One of the most unpleasant facts of our times is that we as academics have been strictly working within our own tight compartments leaving little room for other streams even within our own disciplines let alone fostering interdisciplinary approaches. Within the domain of sciences there is very little plausible interaction and meaningful collaboration between natural and material sciences, between natural and applied sciences or between biological sciences and technology. It is only after breaking these barriers of academic quarantines that we can think of curricular integration across disciplines between sciences and social sciences, sciences and humanities, sciences and behavioural sciences, sciences and management studies, so on and so forth. There is need to ‘undiscipline’ our knowledge and education and produce out ‘undisciplinarian’ graduates and post-graduates from our colleges and universities since working strictly within our own compartments and quarantines limits not only the contours of our thinking, knowledge and imagination but also results into lack of appreciation of the magnificence and splendour of other disciplines and streams of knowledge.
We direly need to decompartmentalize our education and start working across these artificially created confines and quarantines whereas in essence knowledge is unified and knows no boundaries. It is like a vast ocean that has no limits. That will however become possible only when appropriate and sufficient curricular innovation and upgradation allows the same. Our education has at present been fenced within the constraints of curricular framework and is held tightly by the noose of our evaluation and examination system. Any deviation from the prescribed curriculum within a particular stream will tighten the noose of examination leading to strangulation and failure of the learner. This noose needs to be loosened and made more flexible allowing deviations from the set curricular framework in order for any multidisciplinary approaches to take shape and bear fruit. Learning outcomes have to be made broad-based incorporating interdisciplinary learning and acquisition of knowledge.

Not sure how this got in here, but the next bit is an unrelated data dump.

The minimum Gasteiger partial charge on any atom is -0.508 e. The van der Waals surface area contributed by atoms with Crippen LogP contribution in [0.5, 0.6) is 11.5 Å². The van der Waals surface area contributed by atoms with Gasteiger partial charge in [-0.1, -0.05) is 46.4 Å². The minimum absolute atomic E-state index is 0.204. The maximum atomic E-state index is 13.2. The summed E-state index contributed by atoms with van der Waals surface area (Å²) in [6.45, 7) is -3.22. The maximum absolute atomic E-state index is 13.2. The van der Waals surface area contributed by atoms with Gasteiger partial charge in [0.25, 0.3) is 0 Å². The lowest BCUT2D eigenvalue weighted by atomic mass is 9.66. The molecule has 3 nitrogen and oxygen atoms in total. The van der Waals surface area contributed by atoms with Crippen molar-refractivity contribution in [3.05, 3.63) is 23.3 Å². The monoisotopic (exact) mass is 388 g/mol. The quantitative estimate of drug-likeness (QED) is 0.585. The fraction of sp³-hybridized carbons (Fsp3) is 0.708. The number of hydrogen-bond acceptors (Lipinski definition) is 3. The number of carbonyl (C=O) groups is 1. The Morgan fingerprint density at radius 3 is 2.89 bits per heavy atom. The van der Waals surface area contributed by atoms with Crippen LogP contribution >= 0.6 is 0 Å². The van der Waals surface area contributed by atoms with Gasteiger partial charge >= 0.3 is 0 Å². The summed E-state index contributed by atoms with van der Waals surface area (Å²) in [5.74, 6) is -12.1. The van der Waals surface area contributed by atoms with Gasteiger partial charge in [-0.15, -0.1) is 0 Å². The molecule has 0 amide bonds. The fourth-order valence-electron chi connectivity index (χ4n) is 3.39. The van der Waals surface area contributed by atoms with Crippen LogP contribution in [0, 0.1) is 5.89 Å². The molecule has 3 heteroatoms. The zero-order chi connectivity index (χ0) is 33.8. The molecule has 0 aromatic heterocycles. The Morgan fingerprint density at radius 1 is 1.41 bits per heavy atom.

Our research activities in particular need to be liberated from the shackles of mono-disciplinary restrictions paving way for greater autonomy of trans-disciplinary thinking and investigation. Mode of investigation in research should to a reasonable extent include induction through observation, deduction through experimentation as well as innovation through intervention, to whichever extent possible. Problems faced by the human kind, more often than not have manifold non-scientific dimensions apart from the intrinsic scientific and technological facets. Therefore there is need to explore and inquire into some if not all of these dimensions while working on a scientific problem. Subsequently every compilation of a thesis work whether in natural or material sciences, applied or engineering sciences must shed some light upon the legal, socio-cultural, political, economic, behavioural, ecological, environmental, demographic, ethnic or humanistic impact and implications of the research work because unless some of these implications of the research work are not outlined, the work cannot be said to be complete and impactful in real sense of these terms, even though it might eventually find space in some high impact journal.